Saturday, October 8, 2011
Shining A Light On "The Lighthouse Story" (Re-post)
I’m taking a few weeks off to get married and go on a honeymoon, so I’m re-posting a few favorite articles. New posts start again Wednesday, October 12. This post was originally published May 26, 2009.
The story goes back to at least the 1930s, although the advent of the Internet has given it viral growth: a large ship (often a battleship or an aircraft carrier) is steaming along at night when it spots a light ahead. The commander (often a medal-bedecked admiral) hails the other vessel, instructing them to change course. The other vessel refuses, and the admiral gets increasingly puffed up and indignant, finally trying to assert his lofty rank and the size of his huge vessel in an effort to intimidate the other vessel into changing course. Then comes the punch line: the other person is a lowly seaman and the other “vessel” is actually a lighthouse!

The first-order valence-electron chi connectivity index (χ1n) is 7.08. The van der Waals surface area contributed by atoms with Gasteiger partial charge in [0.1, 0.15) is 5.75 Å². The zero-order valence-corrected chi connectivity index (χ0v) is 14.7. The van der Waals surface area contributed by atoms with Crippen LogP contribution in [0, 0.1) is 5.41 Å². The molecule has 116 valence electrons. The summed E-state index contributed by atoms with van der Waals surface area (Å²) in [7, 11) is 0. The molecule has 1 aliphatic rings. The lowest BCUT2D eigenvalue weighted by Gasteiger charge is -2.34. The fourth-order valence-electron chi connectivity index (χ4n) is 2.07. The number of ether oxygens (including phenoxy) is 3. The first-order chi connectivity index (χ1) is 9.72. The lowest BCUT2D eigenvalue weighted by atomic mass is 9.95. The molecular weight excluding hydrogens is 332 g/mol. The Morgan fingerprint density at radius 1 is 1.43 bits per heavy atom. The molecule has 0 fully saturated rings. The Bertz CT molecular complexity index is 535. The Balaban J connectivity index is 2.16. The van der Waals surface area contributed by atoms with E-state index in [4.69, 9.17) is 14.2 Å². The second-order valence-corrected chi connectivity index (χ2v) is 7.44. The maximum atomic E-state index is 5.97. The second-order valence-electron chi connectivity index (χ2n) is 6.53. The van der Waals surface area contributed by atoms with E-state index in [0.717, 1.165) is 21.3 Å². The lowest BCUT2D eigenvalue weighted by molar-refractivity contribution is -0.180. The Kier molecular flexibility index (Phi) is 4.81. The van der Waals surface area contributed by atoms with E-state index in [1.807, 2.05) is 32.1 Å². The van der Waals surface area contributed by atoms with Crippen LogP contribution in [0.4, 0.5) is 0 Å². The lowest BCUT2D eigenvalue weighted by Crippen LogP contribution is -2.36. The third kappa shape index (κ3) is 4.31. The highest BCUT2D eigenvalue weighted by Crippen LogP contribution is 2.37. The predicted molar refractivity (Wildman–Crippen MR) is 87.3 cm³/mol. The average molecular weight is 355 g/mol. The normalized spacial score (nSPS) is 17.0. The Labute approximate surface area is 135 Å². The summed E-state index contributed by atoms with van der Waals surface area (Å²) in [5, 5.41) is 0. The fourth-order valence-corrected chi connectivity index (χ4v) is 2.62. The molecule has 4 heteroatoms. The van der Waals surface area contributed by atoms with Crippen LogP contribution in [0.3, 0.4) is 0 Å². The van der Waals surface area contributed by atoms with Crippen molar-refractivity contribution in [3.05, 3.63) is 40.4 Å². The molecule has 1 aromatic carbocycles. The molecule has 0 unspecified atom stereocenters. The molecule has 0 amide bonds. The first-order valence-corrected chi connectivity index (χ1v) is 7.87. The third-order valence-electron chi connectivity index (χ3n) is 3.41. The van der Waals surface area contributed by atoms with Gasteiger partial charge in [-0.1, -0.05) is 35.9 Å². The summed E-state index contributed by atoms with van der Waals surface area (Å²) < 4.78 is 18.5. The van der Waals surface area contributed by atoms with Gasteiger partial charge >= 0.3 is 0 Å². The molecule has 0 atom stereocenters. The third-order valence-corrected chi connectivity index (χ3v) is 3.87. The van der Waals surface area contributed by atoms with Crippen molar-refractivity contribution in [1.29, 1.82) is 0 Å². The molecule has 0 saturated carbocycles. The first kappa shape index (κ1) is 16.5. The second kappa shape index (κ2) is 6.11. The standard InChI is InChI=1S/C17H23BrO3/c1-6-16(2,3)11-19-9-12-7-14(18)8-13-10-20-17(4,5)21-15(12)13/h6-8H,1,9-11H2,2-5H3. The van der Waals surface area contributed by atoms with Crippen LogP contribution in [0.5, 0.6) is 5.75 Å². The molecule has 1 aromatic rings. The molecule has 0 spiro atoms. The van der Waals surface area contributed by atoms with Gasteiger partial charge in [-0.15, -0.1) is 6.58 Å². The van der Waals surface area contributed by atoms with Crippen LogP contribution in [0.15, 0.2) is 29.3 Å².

This urban legend is passed around as a true story and an object lesson in arrogance and what students of logic call the Fallacy of the Argument from Authority. It is, of course, total bilge water. Lighthouses are rarely manned these days (and never by Navy personnel), are lit very differently than ships, and of course are clearly marked on nautical charts. It’s also unlikely that two vessels, or a vessel and a shore station, would communicate that long without both of them indentifying themselves very early in the exchange. And, just like there are rules of the road governing how two automobiles must interact (the rules governing a four-way stop, for instance), there are nautical rules of the road as well, and the larger vessel, military or not, does not necessarily have the right of way.
People love this story for the way the swollen-headed admiral is cut down to size. And despite its nearly complete technical inaccuracy, it serves to remind mariners of the importance proper communications, situational awareness, and Rules of the Road (and no, the “tonnage rule” is not an actual Rule of the Road).
Posted by Rob Earle at 12:01 AM